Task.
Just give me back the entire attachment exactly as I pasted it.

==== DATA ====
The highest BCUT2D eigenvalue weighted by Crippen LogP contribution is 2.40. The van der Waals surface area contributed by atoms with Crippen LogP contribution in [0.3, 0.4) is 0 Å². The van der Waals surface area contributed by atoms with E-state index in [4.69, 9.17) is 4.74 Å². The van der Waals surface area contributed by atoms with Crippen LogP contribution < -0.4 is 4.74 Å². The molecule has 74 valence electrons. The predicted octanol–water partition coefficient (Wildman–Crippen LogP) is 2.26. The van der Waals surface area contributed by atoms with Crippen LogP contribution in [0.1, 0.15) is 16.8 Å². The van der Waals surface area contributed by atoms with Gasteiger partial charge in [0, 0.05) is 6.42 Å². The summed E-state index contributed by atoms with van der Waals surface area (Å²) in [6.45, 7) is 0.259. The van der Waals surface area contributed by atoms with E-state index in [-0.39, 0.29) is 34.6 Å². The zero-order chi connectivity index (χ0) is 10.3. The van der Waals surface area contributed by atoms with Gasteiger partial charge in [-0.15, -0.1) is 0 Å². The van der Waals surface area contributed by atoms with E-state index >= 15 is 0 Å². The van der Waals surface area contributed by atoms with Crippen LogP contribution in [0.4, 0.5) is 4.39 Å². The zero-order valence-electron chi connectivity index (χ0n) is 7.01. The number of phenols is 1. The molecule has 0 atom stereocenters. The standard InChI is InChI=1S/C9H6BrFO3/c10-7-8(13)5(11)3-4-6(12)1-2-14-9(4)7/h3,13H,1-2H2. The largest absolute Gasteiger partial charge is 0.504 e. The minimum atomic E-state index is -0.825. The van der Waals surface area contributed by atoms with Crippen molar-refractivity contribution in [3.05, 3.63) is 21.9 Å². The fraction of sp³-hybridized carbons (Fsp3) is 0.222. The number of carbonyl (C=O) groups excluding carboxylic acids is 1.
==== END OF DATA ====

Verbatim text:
The highest BCUT2D eigenvalue weighted by Crippen LogP contribution is 2.40. The van der Waals surface area contributed by atoms with Crippen LogP contribution in [0.3, 0.4) is 0 Å². The van der Waals surface area contributed by atoms with E-state index in [4.69, 9.17) is 4.74 Å². The van der Waals surface area contributed by atoms with Crippen LogP contribution < -0.4 is 4.74 Å². The molecule has 74 valence electrons. The predicted octanol–water partition coefficient (Wildman–Crippen LogP) is 2.26. The van der Waals surface area contributed by atoms with Crippen LogP contribution in [0.1, 0.15) is 16.8 Å². The van der Waals surface area contributed by atoms with Gasteiger partial charge in [0, 0.05) is 6.42 Å². The summed E-state index contributed by atoms with van der Waals surface area (Å²) in [6.45, 7) is 0.259. The van der Waals surface area contributed by atoms with E-state index in [-0.39, 0.29) is 34.6 Å². The zero-order chi connectivity index (χ0) is 10.3. The van der Waals surface area contributed by atoms with Gasteiger partial charge in [-0.15, -0.1) is 0 Å². The van der Waals surface area contributed by atoms with E-state index >= 15 is 0 Å². The van der Waals surface area contributed by atoms with Crippen LogP contribution in [0.4, 0.5) is 4.39 Å². The zero-order valence-electron chi connectivity index (χ0n) is 7.01. The number of phenols is 1. The molecule has 0 atom stereocenters. The standard InChI is InChI=1S/C9H6BrFO3/c10-7-8(13)5(11)3-4-6(12)1-2-14-9(4)7/h3,13H,1-2H2. The largest absolute Gasteiger partial charge is 0.504 e. The minimum atomic E-state index is -0.825. The van der Waals surface area contributed by atoms with Crippen molar-refractivity contribution in [3.05, 3.63) is 21.9 Å². The fraction of sp³-hybridized carbons (Fsp3) is 0.222. The number of carbonyl (C=O) groups excluding carboxylic acids is 1.